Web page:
The soda battle bubbles over By Lisa D’Agrosa, RD

In the past few years, soda and obesity headlines have become something of a norm.  Soda-backers claim the carbonated beverage has become a scapegoat for the obesity epidemic in America.  And- soda is easy to pick on. Almost all nutrition experts agree that soda, with its large amount of liquid sugar with no nutritional value, is unhealthy. Unlike the many gray areas in the world of nutrition, the case of soda’s relationship to obesity seems relatively black and white.   However, there is also a lot of controversy regarding the sugary, or artificially sweetened, drink, which doesn’t appear to be going anywhere.

Notably, New York City has been a prominent public health crusader in the battle with the soda industry.  In 2011, there was a failed proposal that SNAP benefits not be used for soda purchases. Then just last year, Mayor Bloomberg made headlines again as his city was prepared to ban the sale of large sugar-sweetened beverages. That ban passed and was set to begin in March of this year, but the city announced it would not enforce the law until June.  After the initial 3-month grace period, businesses will face fines of up to $200.  There is also an ongoing lawsuit, sponsored by beverage makers and other businesses, to block the ban from ever becoming effective.  The outcome of the lawsuit has yet to be decided.

Source: Wall Street Journal

Source: Wall Street Journal

A similar soda ban was proposed in Cambridge last year and was recently discussed at a city hall meeting.  The law would be similar to the NYC version, where sugar-sweetened large beverages would not be sold at certain food service outlets and restaurants.  The size of the beverages at which the restriction would take place has yet to be determined. It’s unclear which way the city will go, although Cambridge is known for being a progressive city.

Unsurprisingly, the soda industry is not taking this fight lying down.  Coca-Cola has come up with a new campaign to clear their name in the obesity battle, and declare itself an ally in the public health fight (view the ad here).  The bottom line of the commercial is that “all calories count” and that everyone needs to work together to find a solution to the obesity epidemic.  Coca-Cola highlights its smaller portion sizes, array of low- and no-calorie offerings, and its calorie displays on the front of the package as part of the solution.  And yet, they also continue to sell large amounts of soda.  Can they really be counted on as a public health ally?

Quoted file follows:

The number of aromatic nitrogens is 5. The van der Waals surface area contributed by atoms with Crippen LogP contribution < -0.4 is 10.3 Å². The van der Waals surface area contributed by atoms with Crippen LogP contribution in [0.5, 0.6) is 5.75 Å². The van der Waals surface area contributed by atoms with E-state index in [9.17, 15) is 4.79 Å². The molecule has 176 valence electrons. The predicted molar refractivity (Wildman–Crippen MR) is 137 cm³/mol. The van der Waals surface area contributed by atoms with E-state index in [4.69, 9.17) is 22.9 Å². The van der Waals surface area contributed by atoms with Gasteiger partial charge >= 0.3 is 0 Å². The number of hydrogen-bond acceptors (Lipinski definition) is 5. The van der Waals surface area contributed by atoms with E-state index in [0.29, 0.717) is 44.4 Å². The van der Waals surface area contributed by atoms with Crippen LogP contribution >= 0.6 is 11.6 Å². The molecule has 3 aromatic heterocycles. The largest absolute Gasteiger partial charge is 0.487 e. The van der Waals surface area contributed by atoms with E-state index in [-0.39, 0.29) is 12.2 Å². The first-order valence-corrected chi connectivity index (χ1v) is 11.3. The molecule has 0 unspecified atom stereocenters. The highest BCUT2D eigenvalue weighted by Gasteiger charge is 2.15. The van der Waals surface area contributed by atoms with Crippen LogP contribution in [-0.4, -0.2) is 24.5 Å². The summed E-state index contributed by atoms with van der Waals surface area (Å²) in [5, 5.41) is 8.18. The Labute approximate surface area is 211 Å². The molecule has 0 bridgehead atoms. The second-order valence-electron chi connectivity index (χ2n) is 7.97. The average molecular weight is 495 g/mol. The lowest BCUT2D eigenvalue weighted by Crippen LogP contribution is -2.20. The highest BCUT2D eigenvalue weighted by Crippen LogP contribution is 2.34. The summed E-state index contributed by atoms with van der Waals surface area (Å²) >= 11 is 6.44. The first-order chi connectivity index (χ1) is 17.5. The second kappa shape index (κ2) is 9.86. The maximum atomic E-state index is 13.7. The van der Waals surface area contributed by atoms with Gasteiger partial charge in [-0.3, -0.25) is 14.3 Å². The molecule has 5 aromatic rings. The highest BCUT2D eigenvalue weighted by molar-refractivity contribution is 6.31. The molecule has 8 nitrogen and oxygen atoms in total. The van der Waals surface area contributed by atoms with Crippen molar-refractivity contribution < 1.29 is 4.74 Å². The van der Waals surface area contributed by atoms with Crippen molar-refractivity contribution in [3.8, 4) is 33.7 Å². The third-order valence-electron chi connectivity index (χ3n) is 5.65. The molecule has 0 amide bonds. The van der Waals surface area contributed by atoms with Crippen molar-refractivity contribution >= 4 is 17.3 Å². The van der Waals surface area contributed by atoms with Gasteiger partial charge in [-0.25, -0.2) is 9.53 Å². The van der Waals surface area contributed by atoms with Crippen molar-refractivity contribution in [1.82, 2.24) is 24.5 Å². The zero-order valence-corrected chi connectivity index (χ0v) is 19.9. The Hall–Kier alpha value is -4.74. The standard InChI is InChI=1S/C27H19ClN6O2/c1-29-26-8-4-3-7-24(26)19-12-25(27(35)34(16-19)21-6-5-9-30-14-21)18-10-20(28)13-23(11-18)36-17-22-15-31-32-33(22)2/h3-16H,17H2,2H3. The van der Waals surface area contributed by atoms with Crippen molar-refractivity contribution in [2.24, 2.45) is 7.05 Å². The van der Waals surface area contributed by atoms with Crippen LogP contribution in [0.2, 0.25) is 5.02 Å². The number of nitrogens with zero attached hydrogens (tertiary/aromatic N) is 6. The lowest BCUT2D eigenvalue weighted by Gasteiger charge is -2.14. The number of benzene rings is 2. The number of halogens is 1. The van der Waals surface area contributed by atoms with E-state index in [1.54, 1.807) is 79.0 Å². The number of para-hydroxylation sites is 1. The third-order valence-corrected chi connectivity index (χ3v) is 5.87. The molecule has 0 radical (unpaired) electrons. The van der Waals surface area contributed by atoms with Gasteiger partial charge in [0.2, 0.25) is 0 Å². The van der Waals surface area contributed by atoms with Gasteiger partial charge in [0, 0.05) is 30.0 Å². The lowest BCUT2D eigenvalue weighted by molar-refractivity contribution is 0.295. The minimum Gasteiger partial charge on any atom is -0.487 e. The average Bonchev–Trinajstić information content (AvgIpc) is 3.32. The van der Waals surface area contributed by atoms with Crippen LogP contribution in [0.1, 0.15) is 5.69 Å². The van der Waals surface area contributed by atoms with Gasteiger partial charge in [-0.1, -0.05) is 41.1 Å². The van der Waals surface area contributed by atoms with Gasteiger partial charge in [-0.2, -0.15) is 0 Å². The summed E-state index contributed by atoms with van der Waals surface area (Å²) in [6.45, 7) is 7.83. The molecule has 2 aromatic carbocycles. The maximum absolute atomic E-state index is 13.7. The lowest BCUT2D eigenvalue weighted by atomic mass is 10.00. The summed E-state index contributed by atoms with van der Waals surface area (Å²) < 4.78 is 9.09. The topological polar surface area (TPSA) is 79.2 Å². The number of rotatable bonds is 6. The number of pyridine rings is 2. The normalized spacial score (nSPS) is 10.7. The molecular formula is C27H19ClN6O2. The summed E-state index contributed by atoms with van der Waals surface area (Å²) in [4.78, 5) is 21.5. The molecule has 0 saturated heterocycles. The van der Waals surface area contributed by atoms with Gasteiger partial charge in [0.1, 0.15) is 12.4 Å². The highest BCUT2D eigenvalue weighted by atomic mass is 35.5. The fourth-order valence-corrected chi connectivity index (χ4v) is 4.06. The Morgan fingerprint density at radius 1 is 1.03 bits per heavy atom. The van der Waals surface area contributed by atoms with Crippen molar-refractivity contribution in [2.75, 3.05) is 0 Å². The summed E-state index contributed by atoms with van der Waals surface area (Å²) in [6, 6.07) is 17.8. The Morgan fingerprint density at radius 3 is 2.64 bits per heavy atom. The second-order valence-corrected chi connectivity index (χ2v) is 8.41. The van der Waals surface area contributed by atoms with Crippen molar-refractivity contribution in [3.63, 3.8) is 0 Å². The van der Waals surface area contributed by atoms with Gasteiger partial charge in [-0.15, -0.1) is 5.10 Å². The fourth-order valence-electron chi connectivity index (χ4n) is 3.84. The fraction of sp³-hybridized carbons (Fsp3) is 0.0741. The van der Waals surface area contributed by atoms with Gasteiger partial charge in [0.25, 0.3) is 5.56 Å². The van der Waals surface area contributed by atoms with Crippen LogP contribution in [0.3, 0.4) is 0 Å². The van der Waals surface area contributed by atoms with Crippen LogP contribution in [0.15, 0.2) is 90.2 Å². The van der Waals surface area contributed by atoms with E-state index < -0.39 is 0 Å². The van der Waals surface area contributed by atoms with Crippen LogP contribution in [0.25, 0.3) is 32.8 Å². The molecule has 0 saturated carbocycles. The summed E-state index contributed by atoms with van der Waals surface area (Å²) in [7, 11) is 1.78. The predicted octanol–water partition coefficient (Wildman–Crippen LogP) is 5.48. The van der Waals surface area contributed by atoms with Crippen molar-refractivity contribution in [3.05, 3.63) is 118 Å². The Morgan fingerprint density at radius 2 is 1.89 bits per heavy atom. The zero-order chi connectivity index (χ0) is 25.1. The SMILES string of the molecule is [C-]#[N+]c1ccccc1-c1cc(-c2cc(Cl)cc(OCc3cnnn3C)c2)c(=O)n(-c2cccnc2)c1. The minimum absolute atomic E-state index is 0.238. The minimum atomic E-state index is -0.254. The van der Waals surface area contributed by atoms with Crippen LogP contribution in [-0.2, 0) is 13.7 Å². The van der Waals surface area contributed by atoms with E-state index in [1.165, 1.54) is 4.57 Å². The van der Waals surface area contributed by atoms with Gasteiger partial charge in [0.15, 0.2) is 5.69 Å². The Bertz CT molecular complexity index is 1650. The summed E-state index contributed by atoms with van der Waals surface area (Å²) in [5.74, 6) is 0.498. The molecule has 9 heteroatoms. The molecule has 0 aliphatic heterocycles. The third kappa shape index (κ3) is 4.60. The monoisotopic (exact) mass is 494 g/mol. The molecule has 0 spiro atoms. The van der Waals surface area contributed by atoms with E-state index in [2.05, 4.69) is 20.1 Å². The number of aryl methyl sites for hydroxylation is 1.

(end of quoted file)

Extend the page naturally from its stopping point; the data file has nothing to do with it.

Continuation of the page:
Coca-Cola isn’t the only beverage company making waves.  Beyoncé Knowles recently net a $50 million sponsorship deal with Pepsi-Co.  Nutrition advocates were up in arms, especially given that Beyoncé is tightly linked with Michelle Obama’s Let’s Move! campaign.  In fact, it prompted Mark Bittman to write an entire op-ed piece outlining his disdain for the specific coupling as well as stars in general hawking soda.   As we gear up for the Super Bowl, traditionally laden with ads promoting beer and packaged snacks, promo spots for the Pepsi Halftime Show with Beyoncé will also dominate airwaves.  These kinds of messages are in direct opposition of the “Drink Smart” portion of Let’s Move! that encourages children to drink more water and pass on sugar-sweetened beverages.

Source: Photobucket

Source: Photobucket

And while soda companies are trying to stem the negative press, they may be fighting a losing battle. Soda sales have declined by about 2% in terms of volume in the past year.  For the past 8 years, soda consumption has been declining as consumers are replacing soda with other beverages.

It appears that in the fight against obesity, public health proponents cannot necessarily depend on celebrities or soda companies for help. It seems likely, though, that the fight with soda will continue well into the future. As the battle wages on, hopefully the many smart and hard working people fighting for public health will beat out the multi-millions they (and we all) are up against.

Lisa D’Agrosa, is a second year nutrition communication student who loves her reusable water bottle and is fairly addicted to making (and drinking!) her own seltzer.

 

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